logo-william_carroll-1945-08-photo1 logo-william_carroll-1945-08-photo2 logo-william_carroll-1945-08-photo3 
logo-william_carroll-1945-08-photo4 logo-william_carroll-1945-08-photo5 logo-william_carroll-1945-08-photo6 

.1946, août: Plage de Castle Rock State Park - Norma Jean porte six tenues différentes - Californie.
.1946, august: Beach of Castle Rock State Park - Norma Jean wears six different outfits - California.
(> blog séance photos Août 1946 Norma Jeane par William Carroll )


 > blog posts tag Marilyn par William Carroll 


- Commentaires de William Carroll sur Norma Jeane:

About 8:30 on an August morning, bright and sunny as expected, I headed off toward the Pacific coastal area. On the way I was to meet this unknown and untried model known as Norma Jean Dougherty.”
(
en français: A environ 8h30 un matin d'août, lumineux et ensoleillé comme prévu, je me dirigeai vers un lieu de la côte Pacifique. Dans un sens, j'allais rencontrer ce modèle inconnue et inexpérimentée sous le nom de Norma Jean Dougherty).

The girl people recognize as Marilyn Monroe, I don’t believe ever existed …Norma Jean is one of the very few (models) for whom … memories are clear and defined. She was impressive, to say the least. My day at the beach was with a delightful young woman who was articulate, intelligent and eager to do the very best she could.
(
en français: La fille que les gens reconnaissent comme Marilyn Monroe, je pense qu'elle n'a jamais existé... Norma Jean est l'une des très rares (modèles) pour qui ... les mémoires sont claires et définies. A vrai dire, elle était tout du moins impressionnante. Ma journée à la plage était avec une jeune femme délicieuse qui s'exprimait clairement, était intelligente et désireuse de pouvoir faire de son mieux).

In 1945 many Southern California photographers were using my AnscoColor film processing and printing service. My company was expanding… and our representatives needed point-of-sales material … demonstrating the quality of our work.”
(en français: En 1945 bon nombre de photographes sud californiens utilisaient mon processus de film photographique AnscoColor et les services d'imprimeries. Ma société se développait... ainsi que nos points de ventes en besoin de matériels... qui démontraient la qualité de notre travail).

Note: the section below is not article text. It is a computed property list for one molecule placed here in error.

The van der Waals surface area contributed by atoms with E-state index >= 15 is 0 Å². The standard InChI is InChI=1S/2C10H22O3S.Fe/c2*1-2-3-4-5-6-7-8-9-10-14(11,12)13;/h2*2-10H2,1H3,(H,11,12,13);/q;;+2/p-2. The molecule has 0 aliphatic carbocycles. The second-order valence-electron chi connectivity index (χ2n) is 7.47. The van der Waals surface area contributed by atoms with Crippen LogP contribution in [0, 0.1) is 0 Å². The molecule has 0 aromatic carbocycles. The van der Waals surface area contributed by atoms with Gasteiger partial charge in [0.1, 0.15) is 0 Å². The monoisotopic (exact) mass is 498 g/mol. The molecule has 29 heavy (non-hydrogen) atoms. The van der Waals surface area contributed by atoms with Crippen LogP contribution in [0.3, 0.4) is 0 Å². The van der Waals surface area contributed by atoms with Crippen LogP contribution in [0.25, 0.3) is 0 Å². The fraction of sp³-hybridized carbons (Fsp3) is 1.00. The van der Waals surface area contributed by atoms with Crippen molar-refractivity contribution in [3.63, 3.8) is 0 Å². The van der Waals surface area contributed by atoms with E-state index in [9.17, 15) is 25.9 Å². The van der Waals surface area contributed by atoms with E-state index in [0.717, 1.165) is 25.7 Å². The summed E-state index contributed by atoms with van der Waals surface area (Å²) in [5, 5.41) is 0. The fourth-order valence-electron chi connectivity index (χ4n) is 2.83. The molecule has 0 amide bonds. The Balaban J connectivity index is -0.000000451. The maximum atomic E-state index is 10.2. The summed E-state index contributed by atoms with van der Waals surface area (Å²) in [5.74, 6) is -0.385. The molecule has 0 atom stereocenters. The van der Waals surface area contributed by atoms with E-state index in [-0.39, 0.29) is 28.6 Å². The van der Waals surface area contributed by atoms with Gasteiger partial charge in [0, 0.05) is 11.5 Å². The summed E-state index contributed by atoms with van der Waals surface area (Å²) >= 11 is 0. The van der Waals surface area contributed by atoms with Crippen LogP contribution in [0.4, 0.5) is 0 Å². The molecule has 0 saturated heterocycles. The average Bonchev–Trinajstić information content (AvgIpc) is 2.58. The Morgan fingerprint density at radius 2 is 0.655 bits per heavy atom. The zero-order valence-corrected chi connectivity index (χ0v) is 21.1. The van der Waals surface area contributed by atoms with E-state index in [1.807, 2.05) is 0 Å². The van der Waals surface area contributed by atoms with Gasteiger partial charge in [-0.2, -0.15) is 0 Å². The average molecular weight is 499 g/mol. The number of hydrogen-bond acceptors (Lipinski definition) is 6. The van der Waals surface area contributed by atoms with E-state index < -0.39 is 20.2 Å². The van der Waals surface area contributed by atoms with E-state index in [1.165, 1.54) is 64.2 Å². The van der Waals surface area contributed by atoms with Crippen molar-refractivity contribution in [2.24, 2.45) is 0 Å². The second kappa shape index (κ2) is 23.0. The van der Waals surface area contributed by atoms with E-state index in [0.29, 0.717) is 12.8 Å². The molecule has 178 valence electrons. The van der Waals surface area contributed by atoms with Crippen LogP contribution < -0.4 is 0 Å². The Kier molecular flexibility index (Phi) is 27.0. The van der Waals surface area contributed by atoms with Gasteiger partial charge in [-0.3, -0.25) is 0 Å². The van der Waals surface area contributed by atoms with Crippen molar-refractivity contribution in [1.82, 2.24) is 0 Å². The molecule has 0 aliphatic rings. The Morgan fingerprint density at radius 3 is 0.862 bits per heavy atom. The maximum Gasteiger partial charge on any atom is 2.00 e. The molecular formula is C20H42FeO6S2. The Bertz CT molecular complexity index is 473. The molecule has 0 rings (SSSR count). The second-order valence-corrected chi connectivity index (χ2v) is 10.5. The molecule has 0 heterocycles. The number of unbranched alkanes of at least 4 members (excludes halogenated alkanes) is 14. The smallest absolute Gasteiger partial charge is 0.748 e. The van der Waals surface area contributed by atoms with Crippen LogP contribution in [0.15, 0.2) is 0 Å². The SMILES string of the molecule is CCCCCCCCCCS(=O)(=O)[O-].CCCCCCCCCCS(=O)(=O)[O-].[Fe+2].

- Interview de William Carroll (années 1980s):


William Carroll
(1915 - 2014)
photographe américain

william_carroll

William J. Carroll, surnommé "Bill", est né à San Francisco le 26 août 1915. Ses parents sont Charles Carroll et Caroline Rebholz.
Elevé en Californie du Sud, Bill était un homme intelligent, charismatique et indépendant.
Il a été chef, puis inspecteur d'avion, mais aussi inventeur et photographe professionnel - il a été l'un des premiers à utiliser des films en couleur en Californie en ouvrant son propre laboratoire de développement de films couleurs Afgacolor. Pendant qu'il montait sa propre boîte d'entreprise photographique, il a travaillé avec une nouvelle mannequin, Norma Jeane Dougherty, pour une publicité. Elle deviendra plus tard connue sous le nom de Marilyn Monroe.

Son esprit aventureux l'a inspiré à monter sur sa moto sur la route panaméricaine de l'Amérique centrale et du canal de Panama où il a commencé sa carrière dans le journalisme. Quelques années plus tard, Bill retourne en Californie pour continuer à écrire et il est devient connu en tant que journaliste automobile, écrivain et éditeur free-lance. Plus tard, avec le parrainage de Ford Motor Company, il conduit le Pan-American Highway de l'Alaska au Brésil, écrivant sur son odyssée de plusieurs mois à Aventura Alaska Brasil . Pendant les années qui ont suivi, Bill s'est impliqué dans diverses activités publiques locales et déménage de la Californie du Sud au Nouveau-Mexique et en Californie du Nord .
Il aimait la randonnée et parcourir le monde tout en continuant à écrire et à publier de nombreux livres et des histoires courtes.
Il a été membre de la Society of Automotive Engineers et Mensa.
Son frère Jimmy Pratt (qui était connu en tant que batteur de Swing et Jazz dans un Big band) et sa sœur Margaret Ann Lomax Bragdon sont décédés avant lui. Il meurt le 27 janvier 2014, à l'âge de 98 ans, chez lui, à McKinleyville, en Californie. Il laisse dans le deuil ses filles, Jeanne Collette ( Raymond ) de Orland en Californie, Sue Zann Carroll et Kim Kirchoff (Paul) de Washington; ainsi que quatre petits-enfants et six arrière -petits-enfants.


>> source: article sur southwest flair qui s'appuie sur le livre de Carroll intitulé “Norma Jean,” publié par Coda Publications of Raton en 2004 (voir dans presse-livres ici )


© All images are copyright and protected by their respective owners, assignees or others.
copyright text by GinieLand.

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Posté par ginieland à 19:42 - - Commentaires [0] - Permalien [#]